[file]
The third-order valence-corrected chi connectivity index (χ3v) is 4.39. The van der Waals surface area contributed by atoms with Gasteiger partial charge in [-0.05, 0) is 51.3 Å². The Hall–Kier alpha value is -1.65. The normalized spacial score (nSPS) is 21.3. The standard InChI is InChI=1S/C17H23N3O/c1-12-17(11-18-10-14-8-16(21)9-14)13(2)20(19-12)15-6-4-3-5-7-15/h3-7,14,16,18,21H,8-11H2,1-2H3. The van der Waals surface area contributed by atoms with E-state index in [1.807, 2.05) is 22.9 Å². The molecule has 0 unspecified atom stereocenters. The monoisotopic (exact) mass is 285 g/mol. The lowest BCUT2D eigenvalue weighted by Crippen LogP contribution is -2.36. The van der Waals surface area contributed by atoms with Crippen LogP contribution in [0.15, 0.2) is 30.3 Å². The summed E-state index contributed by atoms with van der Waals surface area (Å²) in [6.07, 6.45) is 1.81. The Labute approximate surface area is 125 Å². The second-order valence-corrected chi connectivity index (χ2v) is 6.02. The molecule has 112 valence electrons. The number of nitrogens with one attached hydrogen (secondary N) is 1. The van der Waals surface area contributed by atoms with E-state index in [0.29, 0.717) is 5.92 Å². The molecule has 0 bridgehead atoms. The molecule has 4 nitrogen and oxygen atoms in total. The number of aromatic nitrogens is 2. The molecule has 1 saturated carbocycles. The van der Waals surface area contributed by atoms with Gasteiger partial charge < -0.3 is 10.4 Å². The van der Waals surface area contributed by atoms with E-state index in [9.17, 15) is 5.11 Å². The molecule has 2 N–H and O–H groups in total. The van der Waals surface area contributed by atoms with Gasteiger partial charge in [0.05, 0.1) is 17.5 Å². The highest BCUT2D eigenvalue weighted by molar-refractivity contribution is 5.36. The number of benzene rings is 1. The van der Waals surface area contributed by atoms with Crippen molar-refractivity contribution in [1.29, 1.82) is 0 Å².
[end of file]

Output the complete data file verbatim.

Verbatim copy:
The third-order valence-corrected chi connectivity index (χ3v) is 4.39. The van der Waals surface area contributed by atoms with Gasteiger partial charge in [-0.05, 0) is 51.3 Å². The Hall–Kier alpha value is -1.65. The normalized spacial score (nSPS) is 21.3. The standard InChI is InChI=1S/C17H23N3O/c1-12-17(11-18-10-14-8-16(21)9-14)13(2)20(19-12)15-6-4-3-5-7-15/h3-7,14,16,18,21H,8-11H2,1-2H3. The van der Waals surface area contributed by atoms with E-state index in [1.807, 2.05) is 22.9 Å². The molecule has 0 unspecified atom stereocenters. The monoisotopic (exact) mass is 285 g/mol. The lowest BCUT2D eigenvalue weighted by Crippen LogP contribution is -2.36. The van der Waals surface area contributed by atoms with Crippen LogP contribution in [0.15, 0.2) is 30.3 Å². The summed E-state index contributed by atoms with van der Waals surface area (Å²) in [6.07, 6.45) is 1.81. The Labute approximate surface area is 125 Å². The second-order valence-corrected chi connectivity index (χ2v) is 6.02. The molecule has 112 valence electrons. The number of nitrogens with one attached hydrogen (secondary N) is 1. The van der Waals surface area contributed by atoms with E-state index in [0.29, 0.717) is 5.92 Å². The molecule has 0 bridgehead atoms. The molecule has 4 nitrogen and oxygen atoms in total. The number of aromatic nitrogens is 2. The molecule has 1 saturated carbocycles. The van der Waals surface area contributed by atoms with Gasteiger partial charge < -0.3 is 10.4 Å². The van der Waals surface area contributed by atoms with E-state index in [9.17, 15) is 5.11 Å². The molecule has 2 N–H and O–H groups in total. The van der Waals surface area contributed by atoms with Gasteiger partial charge in [0.05, 0.1) is 17.5 Å². The highest BCUT2D eigenvalue weighted by molar-refractivity contribution is 5.36. The number of benzene rings is 1. The van der Waals surface area contributed by atoms with Crippen molar-refractivity contribution in [1.29, 1.82) is 0 Å².